The Impact of the “Millennial Mindset” on Workplace Ethics

The Millennial generation, which includes individuals born from 1982 to 2000, has become the largest living generation in the U.S., surpassing Baby Boomers (those born between 1946 and 1964). More Millennials are entering the workforce each year – by 2020, they will comprise roughly half of the labor force, and the figure is expected to reach 75 percent by 2030. As the number of Millennials who become full-time employees continues to rise, their impact on organizational culture is already being felt, particularly from an ethics and compliance perspective.

From an organizational standpoint, the influx of Millennials into the workforce is not necessarily considered as a positive development. Millennials are sometimes derisively referred to as “Generation Me” – they are often characterized as being entitled, impatient and overly result oriented. Technology, particularly the advent of social media, has played a prominent role in how Millennials view and interact with the world around them – and not always for the better.

Positive and Negative Millennial Traits

A 2013 Ethics Resource Center’s report, “Generational Differences in Workplace Ethics,” which was released as a supplement to the 2011 National Business Ethics Survey, identified the following positive traits as being applicable to the Millennial generation: skilled multitaskers, tech-savvy and appreciative of a diverse workforce.

On the downside, the report indicates that Millennials lack basic literacy fundamentals. They also have extremely short attention spans and are easily distracted. Organizational loyalty is a foreign concept to Millennials – most expect to have many employers and even multiple careers during their working life.

Ethics and Millennials in the Workplace

It is these negative Millennial traits that are raising concerns with many ethics and compliance experts. One of the biggest areas of concern is workplace theft. A 2015 Ethics Resource Center study found that, perhaps because of their heightened sense of entitlement, Millennials are nearly twice as likely as Baby Boomers to use a company credit card to purchase personal items. Additionally, they’re approximately three times as likely to use social media as a forum for making negative comments about their employer. What’s more, Millennials are approximately two and a half times more likely to remove company software from the workplace.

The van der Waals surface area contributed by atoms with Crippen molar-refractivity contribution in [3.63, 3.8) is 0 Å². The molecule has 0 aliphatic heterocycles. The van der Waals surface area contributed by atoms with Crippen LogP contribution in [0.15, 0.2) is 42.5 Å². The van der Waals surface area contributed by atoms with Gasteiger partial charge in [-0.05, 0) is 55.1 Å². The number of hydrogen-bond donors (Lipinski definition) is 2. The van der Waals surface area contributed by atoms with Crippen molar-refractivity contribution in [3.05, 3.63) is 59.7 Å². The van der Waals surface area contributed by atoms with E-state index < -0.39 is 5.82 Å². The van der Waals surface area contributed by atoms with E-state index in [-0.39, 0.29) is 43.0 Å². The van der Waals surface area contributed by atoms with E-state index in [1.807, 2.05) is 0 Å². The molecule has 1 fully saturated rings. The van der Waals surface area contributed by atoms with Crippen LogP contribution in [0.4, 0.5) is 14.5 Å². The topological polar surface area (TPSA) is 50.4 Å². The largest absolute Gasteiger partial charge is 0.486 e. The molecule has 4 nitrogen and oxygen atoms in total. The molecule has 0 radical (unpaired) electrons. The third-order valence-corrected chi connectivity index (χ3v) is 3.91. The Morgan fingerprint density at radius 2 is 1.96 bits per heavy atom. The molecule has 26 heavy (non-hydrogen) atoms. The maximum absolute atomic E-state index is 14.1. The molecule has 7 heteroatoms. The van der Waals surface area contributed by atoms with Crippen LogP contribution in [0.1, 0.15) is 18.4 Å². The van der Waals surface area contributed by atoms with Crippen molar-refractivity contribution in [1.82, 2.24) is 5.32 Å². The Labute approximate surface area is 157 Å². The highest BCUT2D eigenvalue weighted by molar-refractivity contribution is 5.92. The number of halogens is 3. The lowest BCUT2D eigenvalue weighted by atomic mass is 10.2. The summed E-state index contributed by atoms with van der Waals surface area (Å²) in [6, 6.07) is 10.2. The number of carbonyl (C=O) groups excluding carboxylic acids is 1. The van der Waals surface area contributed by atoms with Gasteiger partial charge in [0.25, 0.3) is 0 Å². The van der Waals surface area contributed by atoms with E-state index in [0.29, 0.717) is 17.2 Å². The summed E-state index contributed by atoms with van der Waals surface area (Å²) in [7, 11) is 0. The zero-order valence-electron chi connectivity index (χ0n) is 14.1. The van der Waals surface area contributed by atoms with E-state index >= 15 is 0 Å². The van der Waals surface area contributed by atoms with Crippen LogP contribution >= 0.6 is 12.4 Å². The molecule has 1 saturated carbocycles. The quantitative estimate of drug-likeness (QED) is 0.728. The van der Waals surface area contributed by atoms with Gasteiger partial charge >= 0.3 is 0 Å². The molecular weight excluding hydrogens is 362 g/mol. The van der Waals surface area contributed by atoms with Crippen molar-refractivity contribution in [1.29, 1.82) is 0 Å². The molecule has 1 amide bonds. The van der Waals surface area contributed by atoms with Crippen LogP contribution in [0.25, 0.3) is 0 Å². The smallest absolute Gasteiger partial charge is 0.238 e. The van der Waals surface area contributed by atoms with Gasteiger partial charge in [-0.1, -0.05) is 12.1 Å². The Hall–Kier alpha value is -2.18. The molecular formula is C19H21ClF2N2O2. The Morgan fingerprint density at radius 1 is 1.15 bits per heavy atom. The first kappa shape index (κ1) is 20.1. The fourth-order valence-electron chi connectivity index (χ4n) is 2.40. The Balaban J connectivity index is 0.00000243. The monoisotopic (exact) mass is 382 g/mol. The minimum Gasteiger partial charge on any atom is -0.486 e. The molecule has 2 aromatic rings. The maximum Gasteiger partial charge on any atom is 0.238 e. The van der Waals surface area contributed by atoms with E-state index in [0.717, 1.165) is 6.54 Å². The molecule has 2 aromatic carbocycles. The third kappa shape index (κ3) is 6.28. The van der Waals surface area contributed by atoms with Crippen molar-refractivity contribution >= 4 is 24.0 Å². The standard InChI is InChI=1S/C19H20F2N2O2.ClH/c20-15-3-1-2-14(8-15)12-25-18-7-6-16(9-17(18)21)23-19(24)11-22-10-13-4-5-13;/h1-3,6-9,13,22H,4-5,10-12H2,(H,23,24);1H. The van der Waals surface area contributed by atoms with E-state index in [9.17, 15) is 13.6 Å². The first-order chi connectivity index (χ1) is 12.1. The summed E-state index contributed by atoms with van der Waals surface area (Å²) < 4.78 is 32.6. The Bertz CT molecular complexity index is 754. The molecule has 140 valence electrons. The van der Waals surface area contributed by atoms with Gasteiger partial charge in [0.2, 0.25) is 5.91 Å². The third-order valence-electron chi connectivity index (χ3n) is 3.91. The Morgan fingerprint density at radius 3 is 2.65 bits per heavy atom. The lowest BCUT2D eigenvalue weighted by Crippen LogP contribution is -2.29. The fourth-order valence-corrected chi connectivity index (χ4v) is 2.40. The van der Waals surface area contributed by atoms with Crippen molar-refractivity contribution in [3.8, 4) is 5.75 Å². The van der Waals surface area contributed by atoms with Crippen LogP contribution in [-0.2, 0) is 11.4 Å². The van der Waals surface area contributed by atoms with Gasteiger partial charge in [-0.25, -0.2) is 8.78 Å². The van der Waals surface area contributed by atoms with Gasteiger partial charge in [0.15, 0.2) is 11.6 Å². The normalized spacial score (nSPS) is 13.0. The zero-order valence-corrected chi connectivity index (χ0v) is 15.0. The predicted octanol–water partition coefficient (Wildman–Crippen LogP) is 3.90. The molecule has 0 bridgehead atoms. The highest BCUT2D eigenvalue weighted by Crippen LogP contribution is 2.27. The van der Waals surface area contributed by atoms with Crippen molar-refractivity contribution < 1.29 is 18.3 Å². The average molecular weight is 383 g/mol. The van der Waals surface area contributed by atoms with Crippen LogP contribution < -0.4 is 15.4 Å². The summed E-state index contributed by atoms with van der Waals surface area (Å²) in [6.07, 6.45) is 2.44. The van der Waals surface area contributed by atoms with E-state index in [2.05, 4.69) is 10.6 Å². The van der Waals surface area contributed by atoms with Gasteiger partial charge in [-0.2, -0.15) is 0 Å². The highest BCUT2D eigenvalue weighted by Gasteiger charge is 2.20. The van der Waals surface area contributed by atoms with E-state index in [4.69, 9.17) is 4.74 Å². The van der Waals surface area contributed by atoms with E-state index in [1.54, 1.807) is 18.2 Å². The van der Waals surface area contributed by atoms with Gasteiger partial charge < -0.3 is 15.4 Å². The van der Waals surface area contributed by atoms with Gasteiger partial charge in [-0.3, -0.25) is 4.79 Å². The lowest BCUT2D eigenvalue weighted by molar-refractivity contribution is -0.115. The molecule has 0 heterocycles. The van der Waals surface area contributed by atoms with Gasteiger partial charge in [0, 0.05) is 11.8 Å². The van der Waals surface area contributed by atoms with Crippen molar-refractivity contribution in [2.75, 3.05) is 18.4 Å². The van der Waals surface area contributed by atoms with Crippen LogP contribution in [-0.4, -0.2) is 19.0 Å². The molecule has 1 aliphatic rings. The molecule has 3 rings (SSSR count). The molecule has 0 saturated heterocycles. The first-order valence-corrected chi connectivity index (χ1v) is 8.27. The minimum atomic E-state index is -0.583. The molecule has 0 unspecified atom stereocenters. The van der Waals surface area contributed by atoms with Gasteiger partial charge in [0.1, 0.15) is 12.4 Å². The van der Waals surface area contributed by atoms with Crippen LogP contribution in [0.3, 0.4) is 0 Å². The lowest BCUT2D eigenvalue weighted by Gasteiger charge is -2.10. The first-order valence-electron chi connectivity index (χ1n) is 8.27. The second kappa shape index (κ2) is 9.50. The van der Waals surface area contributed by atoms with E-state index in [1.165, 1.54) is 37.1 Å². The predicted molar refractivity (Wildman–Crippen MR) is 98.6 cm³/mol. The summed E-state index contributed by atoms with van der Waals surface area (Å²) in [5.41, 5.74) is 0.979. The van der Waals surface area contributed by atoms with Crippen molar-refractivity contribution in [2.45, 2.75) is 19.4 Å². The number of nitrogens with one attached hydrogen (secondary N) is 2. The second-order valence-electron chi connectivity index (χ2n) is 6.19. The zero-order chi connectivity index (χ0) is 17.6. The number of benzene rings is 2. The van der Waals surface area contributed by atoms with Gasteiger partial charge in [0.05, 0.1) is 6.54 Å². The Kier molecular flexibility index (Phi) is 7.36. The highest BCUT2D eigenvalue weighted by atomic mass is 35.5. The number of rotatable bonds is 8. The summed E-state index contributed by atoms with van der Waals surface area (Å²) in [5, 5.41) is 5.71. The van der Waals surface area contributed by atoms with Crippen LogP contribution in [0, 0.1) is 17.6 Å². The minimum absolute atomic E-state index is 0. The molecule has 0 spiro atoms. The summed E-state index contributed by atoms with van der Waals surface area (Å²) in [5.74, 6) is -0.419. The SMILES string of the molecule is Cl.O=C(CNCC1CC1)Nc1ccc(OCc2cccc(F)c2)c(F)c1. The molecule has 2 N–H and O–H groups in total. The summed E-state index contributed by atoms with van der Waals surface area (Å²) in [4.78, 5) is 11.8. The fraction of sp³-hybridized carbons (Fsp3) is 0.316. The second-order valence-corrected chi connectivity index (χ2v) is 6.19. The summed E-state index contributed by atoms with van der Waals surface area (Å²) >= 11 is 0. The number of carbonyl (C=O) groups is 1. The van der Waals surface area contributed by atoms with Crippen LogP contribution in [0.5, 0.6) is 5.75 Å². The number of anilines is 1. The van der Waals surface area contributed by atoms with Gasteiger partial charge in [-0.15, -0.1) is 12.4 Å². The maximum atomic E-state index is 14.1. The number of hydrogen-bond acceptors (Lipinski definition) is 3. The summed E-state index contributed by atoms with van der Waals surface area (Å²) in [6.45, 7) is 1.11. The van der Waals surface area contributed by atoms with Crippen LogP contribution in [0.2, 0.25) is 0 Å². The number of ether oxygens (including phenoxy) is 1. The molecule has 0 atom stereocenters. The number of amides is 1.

Millennials may exercise questionable judgement while on the job, which can lead to ethical lapses in certain areas. The pervasiveness of the Internet, which enables files, data and proprietary information to easily be shared with others outside the organization, has created a mindset that everything is “common property,” even if sharing the information could damage the employer. Time theft is another issue with the Millennial generation, as many employees spend much of their day using their personal devices for non-work-related activities. Too often, the desire to be “tuned-in” trumps doing actual work.

Paradoxically, while Millennials do not place a high value on ethics in terms of their own behavior, they do prefer to work for organizations they perceive to be ethically sound and that conduct their business operations in a socially responsible manner.

The Need for Organizations to Embrace the Millennial Mindset

While organizations certainly cannot change the way a whole generation of workers thinks, they can attempt to embrace the Millennial mindset. As an increasing number of Millennials will be entering the workforce in the coming years, doing so will become a virtual necessary to ensure organizational survival. One way employers can gain a competitive advantage when recruiting talented Millennials is placing a strong emphasis on improving ethics and social responsibility. For instance, many Millennials want to work for organizations that emphasize giving back to the local communities and finding ways to protect the environment.

Ethics Training for Millennials

The nuances of the Millennial mindset require organizations to rethink the way they approach ethics and compliance training. As social media is so ingrained in the everyday life of Millennials, it can serve as an effective training tool. For example, organizations can use various social media channels to deliver messages from leadership on pertinent ethics and compliance-related topics.

It’s also important to make all training activities as engaging as possible. Training should be interactive and fast-paced and include mobile content accessibility. Ideally, ethics training should feature a combination of online, in-person and video training sessions. Brevity is also critical due to Millennials’ relatively short attention span. Millennials crave feedback, so it should be provided as often as possible during training.

In terms of content, it’s important to craft and “brand” the training program so that the employees will view it as beneficial to their ongoing professional development. Keeping in mind that most Millennials probably are not planning to work for the organization for the next 30-40 years, the training should focus on the development of “transferrable” ethics and compliance knowledge and skill sets. Key ethics topics that resonate with Millennials who have managerial aspirations include detecting and preventing retaliation, how to investigate incidents of ethical misconduct, and conflict resolution.

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